- Economic data on the week was focused on several housing reports, which came in better than expected; however, the much broader index of leading economic indicators fell backward a bit.
- Global equity markets responded positively to news of possible (European Central Bank) and actual (China) additional quantitative easing measures designed to spur sluggish economic growth.
- Economic data for the week was generally lackluster, seen in retail sales and several manufacturing surveys. Inflation came in quite tempered, on par with recent months and expectations.
- Equity markets gained on interpretations of weak data meaning the Fed may keep raising interest rates at bay; bonds performed well with rates falling. Crude oil declined o
- Economic data for the week was highlighted by weaker durable goods orders and mixed but a bit better data on the housing side, while 2nd quarter GDP was revised higher.
- Equity markets experienced a negative week globally, which continues the fall seasonal pattern of higher volatility. Bonds were mixed with interest rates rising slightly on the week.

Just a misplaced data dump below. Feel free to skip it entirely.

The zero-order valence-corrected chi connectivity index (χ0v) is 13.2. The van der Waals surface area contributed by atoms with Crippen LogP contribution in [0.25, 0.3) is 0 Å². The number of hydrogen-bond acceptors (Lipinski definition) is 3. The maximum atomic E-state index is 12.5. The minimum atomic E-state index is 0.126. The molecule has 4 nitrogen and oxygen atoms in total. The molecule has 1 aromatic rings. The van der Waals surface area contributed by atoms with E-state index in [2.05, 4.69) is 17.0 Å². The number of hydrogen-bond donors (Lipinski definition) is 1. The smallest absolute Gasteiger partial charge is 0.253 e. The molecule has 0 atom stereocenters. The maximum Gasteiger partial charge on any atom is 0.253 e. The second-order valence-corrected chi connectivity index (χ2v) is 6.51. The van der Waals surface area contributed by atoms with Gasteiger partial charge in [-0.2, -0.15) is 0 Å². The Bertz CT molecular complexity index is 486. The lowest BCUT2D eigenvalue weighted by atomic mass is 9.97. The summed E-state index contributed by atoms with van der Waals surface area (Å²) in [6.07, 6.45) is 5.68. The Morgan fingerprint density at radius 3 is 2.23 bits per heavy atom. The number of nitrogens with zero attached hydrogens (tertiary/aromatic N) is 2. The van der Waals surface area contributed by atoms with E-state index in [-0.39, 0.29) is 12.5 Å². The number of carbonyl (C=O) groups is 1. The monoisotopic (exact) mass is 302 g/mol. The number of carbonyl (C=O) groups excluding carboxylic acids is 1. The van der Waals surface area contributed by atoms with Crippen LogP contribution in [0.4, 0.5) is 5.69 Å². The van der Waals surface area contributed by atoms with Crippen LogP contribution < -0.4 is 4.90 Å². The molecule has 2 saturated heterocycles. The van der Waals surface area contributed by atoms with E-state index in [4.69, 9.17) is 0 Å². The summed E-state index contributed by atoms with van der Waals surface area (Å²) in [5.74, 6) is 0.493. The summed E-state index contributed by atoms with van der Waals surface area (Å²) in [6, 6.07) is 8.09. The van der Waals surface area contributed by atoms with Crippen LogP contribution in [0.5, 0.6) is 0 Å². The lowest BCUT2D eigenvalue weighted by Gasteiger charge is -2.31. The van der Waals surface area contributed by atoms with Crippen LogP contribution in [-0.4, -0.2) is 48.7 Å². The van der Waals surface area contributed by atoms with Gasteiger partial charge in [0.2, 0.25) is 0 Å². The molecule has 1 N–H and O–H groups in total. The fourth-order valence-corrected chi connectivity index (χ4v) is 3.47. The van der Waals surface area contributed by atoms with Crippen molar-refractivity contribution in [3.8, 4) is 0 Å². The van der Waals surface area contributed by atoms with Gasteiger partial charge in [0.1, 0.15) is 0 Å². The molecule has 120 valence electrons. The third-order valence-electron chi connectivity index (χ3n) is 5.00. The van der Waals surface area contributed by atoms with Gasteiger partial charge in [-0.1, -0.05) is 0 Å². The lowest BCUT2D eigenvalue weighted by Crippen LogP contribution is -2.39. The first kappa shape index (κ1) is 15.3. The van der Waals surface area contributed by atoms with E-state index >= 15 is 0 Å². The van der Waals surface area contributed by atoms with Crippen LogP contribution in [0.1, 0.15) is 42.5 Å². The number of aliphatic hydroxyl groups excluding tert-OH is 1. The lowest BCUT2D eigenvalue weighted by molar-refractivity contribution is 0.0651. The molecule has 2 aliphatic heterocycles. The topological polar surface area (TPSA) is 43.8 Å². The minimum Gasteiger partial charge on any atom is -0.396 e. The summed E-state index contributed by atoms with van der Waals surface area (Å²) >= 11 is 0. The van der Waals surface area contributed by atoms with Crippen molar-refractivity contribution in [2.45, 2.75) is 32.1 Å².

- The week was highlighted by the Fed’s decision to keep interest rates at zero for yet another meeting, despite growing expectations for an increase. Retail sales results were stronger, as did jobless claims, but several regional manufacturing surveys came in weak. CPI was little changed, as expected, and remained at low levels.
- Large-cap U.S.
Well, this FOMC meeting was the big one, or at least had the potential to be. But, again, investors hoping for higher rates were disappointed—the Fed kept rates as they are for now. In recent weeks, the probability of the Fed raising rates for the first time in a decade became less and less likely as the global (particularly Chinese) economic situation deteriorated,
- In a relatively light week for economic data, producer prices came in flattish, on par with tempered inflation trends, while some sentiment data weakened a bit, as expected due to market volatility recently. Labor measures, including JOLTs and jobless claims, continued to show improvement to the point of looking ‘normal.’
- Volatility continued to